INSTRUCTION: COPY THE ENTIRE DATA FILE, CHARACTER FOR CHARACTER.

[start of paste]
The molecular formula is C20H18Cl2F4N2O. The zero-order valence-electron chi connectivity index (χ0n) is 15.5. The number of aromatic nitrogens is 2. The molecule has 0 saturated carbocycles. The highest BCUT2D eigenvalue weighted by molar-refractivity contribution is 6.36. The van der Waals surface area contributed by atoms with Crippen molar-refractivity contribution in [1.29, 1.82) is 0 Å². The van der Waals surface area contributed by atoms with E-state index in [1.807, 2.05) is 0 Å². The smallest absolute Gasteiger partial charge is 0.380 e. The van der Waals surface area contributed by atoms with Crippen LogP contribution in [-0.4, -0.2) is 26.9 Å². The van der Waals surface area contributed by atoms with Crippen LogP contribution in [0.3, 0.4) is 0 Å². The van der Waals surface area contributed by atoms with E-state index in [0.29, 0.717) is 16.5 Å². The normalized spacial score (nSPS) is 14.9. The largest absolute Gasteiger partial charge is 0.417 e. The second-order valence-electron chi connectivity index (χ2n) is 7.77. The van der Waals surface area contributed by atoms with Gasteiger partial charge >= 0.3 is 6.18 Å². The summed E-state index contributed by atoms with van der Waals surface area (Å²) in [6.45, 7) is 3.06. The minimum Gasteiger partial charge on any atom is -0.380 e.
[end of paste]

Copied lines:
The molecular formula is C20H18Cl2F4N2O. The zero-order valence-electron chi connectivity index (χ0n) is 15.5. The number of aromatic nitrogens is 2. The molecule has 0 saturated carbocycles. The highest BCUT2D eigenvalue weighted by molar-refractivity contribution is 6.36. The van der Waals surface area contributed by atoms with Crippen molar-refractivity contribution in [1.29, 1.82) is 0 Å². The van der Waals surface area contributed by atoms with E-state index in [1.807, 2.05) is 0 Å². The smallest absolute Gasteiger partial charge is 0.380 e. The van der Waals surface area contributed by atoms with Crippen LogP contribution in [-0.4, -0.2) is 26.9 Å². The van der Waals surface area contributed by atoms with Crippen LogP contribution in [0.3, 0.4) is 0 Å². The van der Waals surface area contributed by atoms with E-state index in [0.29, 0.717) is 16.5 Å². The normalized spacial score (nSPS) is 14.9. The largest absolute Gasteiger partial charge is 0.417 e. The second-order valence-electron chi connectivity index (χ2n) is 7.77. The van der Waals surface area contributed by atoms with Gasteiger partial charge >= 0.3 is 6.18 Å². The summed E-state index contributed by atoms with van der Waals surface area (Å²) in [6.45, 7) is 3.06. The minimum Gasteiger partial charge on any atom is -0.380 e.